NIPAWIN — Kyle Morris’ childhood was not quite the start expected for a musician.
“When I was a young kid, when I was a young gaffer, I was very sick actually. I had really bad tonsils, so I was sick for a lot of time and it delayed my learning for a lot of years,” Morris said. “I had to go to a speech pathologist, and that kind of thing. I was actually singing before I could talk.”
He went on to play at music festivals, charities and camps. Eventually he even landed a full-time job as a music teacher.
“It’s more important than ever to get to come back and show my gift.”
Morris played the Five Acre Shaker the first year it happened, when Morris was still in music school. He wouldn’t get to play it again until four years later.
“I wanted to come back earlier, even after the first one I wanted to come back but time and schedules didn’t match up well, then I finally caught Craig on a day he wasn’t doing a whole lot, the man’s busy most of the day, and we kind of just set a deal and sha-bang, I’m here.”
Craig Day was the organizer of the Shaker, and has the event on his property each year.
It almost didn’t happen. In July, Morris woke up next to his girlfriend at his apartment to fire alarms at 1:30 in the morning.
“At first you think it’s a drill or something, well why would this happen on a Saturday night or whatever? It was a Sunday morning. I just grabbed my phone, and my keys to my car, and our pet bunny.”
His bunny, Zorro, has a moustache making him look like the protagonist of the movie by the same name.
When they got outside, they found flames reaching from the building, growing out of one of the corner apartments.
“There was apparently a guy on his deck smoking, in a non-smoking building. He put his butt in a planter pot and it was filled with peat moss. It was smoldering for hours, nobody even thinks they were in the apartment to begin with. Basically burned through the pot, caught on the deck, and the deck was made of wood so that caught fire, and they have a barbeque with a propane tank, so that just blew.”
Debris began falling onto the cars in the parking lot below. The two, with Zorro in their arms, raced to their vehicle and drove it away.
It was clear they lost their home. They didn’t want to lose their car with it.
Morris counted about 16 fire trucks as the fire burned on for five hours.
“It took out about the entire building, like the whole top floor is basically nothing.”
They went back the next day to find the outside of the apartment was destroyed. What was his patio door no longer existed, as well as the whole deck. As of the Shaker, he hasn’t been able to go home, and doesn’t know how much is left of his previous life, if any.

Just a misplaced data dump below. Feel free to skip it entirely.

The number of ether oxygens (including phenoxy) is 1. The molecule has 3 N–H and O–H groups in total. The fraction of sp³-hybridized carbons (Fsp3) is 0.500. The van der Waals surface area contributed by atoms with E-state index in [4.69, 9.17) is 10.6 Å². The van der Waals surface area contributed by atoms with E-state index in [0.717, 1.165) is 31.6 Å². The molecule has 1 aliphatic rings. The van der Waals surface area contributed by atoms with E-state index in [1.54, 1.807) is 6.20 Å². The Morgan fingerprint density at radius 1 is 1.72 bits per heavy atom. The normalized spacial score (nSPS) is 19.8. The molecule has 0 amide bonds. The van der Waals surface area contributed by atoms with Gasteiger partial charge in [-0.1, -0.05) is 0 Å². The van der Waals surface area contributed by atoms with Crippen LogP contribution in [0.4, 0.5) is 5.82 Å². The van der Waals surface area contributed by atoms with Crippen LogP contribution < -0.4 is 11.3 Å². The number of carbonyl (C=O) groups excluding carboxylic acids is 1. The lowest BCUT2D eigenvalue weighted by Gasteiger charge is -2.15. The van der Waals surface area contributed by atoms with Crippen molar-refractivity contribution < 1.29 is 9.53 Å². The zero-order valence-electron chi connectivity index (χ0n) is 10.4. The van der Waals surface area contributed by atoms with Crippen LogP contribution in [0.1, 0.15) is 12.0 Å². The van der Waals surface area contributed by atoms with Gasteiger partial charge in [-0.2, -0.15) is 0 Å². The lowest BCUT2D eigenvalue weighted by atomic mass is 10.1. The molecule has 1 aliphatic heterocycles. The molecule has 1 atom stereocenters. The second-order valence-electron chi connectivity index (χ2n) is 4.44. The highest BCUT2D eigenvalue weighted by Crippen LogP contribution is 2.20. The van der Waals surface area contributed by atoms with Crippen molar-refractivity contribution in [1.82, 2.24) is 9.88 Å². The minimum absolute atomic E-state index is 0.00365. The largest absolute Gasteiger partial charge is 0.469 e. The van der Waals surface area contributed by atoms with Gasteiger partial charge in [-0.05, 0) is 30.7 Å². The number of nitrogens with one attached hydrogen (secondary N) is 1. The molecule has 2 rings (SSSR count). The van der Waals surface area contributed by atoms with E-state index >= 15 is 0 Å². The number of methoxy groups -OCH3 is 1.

“Thankfully I’m just thankful everyone got out safe and sound and no one was killed in the fire. I’m surprised, 90 suites was in that entire building and nobody was killed.”
Picking up the ashes
“After the fire happened I lost all my music gear, I had nothing, it was all in that house.”
Thankfully it was insured, but the sentimental unique items are gone. Such as his acoustic guitar.
“I had it for about six to eight years, somewhere around there, and they don’t make that model anymore so I can’t get that guitar back,” Morris said. “I wanted to keep that guitar for years, even if I bought something new and didn’t want to use it. I just wanted to hang it up because I loved it so much.”
Morris, who was supposed to play at the Five Acre Shaker in August, texted Day.
He still wanted to go.
“’Even though this happened I’m buying new gear as we speak, out of pocket basically. I’m going to come to the show, hell or high water. Literally. My apartment burned down and I’m going to come to the show, I’m not going to bail.’”
Day told him he was going to do something special for him, but wouldn’t say what it was.
Shortly after Morris saw on Facebook that Day was donating an unspecified percentage of the entrance fee to Morris.
“He didn’t say anything, he just up and did it. I was so thankful, and honoured, and privileged,” he said. “All the rest of it, I couldn’t think of any more kind words to say about Craig, but he’s very accommodating.”
After the concert Morris and his girlfriend received $640.
Morris wants his childhood community to know one thing.
“Support local music, that’s the biggest thing. Musicians need people to come watch their shows and it’s kind of a dying, as you see. You see most people doing DJing and people playing on MP3s for weddings,” Morris said. “Be there, be local support for people who want to up and come.”